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Removing Worn-Out Cells Increases Lifespan

Update Date: Feb 04, 2016 11:32 AM EST

Supplanting worn-out cells in lab mice can extend their lifespan, paving the way for new treatments that fight age-related diseases in humans, according to researchers from the Mayo Clinic, reports Nature.

The "worn-out" or senescent cells tend to collect with age and release harmful molecules linked to illnesses such as kidney failure and type 2 diabetes.

"They're zombie cells," said Steven Austad, a biogerontologist from the University of Alabama at Birmingham. "They've outlived their usefulness. They're bad."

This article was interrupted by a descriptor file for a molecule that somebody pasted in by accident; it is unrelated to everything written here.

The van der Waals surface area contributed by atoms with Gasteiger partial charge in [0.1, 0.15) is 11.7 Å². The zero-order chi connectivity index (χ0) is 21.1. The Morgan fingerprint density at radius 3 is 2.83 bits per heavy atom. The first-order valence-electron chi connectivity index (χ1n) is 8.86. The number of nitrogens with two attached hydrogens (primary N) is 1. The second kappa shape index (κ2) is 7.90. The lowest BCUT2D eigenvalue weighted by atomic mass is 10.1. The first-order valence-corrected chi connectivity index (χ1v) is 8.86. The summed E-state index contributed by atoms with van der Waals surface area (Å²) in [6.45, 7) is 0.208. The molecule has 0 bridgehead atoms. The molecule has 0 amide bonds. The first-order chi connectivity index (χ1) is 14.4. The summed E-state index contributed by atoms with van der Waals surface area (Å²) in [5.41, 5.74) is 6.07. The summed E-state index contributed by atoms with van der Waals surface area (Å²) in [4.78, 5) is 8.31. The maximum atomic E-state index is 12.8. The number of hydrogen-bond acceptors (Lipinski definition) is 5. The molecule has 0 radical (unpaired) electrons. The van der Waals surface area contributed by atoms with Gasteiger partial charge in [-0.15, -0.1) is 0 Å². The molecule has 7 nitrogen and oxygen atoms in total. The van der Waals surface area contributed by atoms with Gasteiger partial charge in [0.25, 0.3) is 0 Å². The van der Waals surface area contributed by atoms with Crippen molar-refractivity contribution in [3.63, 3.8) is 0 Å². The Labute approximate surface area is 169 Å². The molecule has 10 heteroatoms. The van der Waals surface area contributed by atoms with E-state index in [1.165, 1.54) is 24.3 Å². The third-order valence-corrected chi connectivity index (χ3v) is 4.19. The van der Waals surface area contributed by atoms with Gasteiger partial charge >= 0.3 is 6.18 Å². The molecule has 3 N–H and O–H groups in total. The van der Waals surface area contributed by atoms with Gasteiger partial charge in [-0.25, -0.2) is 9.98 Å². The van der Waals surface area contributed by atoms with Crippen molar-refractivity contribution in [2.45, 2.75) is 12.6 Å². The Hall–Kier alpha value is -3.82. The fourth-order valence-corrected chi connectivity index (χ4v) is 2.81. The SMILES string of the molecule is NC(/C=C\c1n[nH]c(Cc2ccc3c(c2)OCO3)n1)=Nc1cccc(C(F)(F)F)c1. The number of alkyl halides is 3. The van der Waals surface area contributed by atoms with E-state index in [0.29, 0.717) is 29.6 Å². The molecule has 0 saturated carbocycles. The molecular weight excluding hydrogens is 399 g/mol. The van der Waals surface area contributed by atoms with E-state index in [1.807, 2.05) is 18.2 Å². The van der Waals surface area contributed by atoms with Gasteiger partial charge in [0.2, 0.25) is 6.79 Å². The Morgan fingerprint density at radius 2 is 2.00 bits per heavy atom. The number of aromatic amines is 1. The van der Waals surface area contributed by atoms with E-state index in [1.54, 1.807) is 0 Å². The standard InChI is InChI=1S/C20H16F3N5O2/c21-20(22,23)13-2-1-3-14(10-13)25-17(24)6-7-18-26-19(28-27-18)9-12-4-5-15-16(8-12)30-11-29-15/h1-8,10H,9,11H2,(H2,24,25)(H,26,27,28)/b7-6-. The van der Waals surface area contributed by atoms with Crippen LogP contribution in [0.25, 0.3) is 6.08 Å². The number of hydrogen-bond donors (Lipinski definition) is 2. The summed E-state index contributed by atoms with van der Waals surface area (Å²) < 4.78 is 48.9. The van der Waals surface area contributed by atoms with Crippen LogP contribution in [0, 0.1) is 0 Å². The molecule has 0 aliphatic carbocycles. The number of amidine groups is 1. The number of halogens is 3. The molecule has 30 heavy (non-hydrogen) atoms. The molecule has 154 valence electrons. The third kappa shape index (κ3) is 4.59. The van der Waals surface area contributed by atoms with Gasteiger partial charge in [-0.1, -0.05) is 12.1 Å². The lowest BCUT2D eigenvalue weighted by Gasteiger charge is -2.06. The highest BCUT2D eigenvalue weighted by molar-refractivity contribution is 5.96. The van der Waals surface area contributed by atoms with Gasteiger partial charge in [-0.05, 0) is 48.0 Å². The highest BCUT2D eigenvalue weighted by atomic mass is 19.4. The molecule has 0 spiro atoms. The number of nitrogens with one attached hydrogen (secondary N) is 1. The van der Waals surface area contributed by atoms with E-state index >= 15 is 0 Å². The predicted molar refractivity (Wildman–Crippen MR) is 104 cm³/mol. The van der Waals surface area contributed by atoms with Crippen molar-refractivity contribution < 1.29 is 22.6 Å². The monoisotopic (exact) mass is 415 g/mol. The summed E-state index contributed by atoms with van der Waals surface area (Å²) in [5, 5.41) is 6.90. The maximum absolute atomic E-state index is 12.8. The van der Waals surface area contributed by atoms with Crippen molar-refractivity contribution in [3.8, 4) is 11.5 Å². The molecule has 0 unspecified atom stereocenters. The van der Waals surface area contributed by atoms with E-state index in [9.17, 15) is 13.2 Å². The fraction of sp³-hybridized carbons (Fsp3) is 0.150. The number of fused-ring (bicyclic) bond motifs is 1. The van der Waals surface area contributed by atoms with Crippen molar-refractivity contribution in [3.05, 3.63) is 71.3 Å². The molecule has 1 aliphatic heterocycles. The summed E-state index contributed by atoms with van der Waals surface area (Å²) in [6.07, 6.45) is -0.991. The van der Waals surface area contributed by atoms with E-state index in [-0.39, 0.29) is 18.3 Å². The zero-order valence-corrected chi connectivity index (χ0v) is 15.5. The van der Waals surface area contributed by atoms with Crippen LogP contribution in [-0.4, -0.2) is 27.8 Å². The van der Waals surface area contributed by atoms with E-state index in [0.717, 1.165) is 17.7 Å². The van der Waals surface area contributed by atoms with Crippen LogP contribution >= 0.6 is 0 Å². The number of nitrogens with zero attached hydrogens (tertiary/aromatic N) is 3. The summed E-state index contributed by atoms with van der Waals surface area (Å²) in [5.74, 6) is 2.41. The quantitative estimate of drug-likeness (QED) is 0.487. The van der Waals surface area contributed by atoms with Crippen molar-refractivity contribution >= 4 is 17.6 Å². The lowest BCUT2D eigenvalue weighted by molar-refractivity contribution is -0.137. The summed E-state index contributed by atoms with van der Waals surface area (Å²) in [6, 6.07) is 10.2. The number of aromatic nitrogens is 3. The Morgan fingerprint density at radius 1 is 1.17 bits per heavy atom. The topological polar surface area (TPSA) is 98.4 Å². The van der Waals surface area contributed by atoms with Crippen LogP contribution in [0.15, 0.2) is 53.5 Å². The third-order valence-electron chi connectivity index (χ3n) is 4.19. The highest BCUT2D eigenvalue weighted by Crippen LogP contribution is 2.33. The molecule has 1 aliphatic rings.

Once they stop dividing, the cells tend to release "inflammatory chemicals" destroying their environments and increase aging, says Science News.

To examine the effect of aging on the cells, the team "genetically engineered" mice in order to test if these cells would die off only by injecting a drug.

"We think these cells are bad when they accumulate. We remove them and see the consequences," said Darren Baker, co-author of the study. "That's how I try to explain it to my kids."

The team tested the results in 12-month-old mice, that translates to roughly 40 human years.

Baker and his team found that after the senescent cells were killed off in six months, the mice were more healthy than control groups of mice. They also exhibited higher levels of kidney functioning, resistance to stress and illnesses such as cancer. Their lifespans were also increased by 20 to 30 percent.

The study was published in the Feb.3,2016 issue of Nature.

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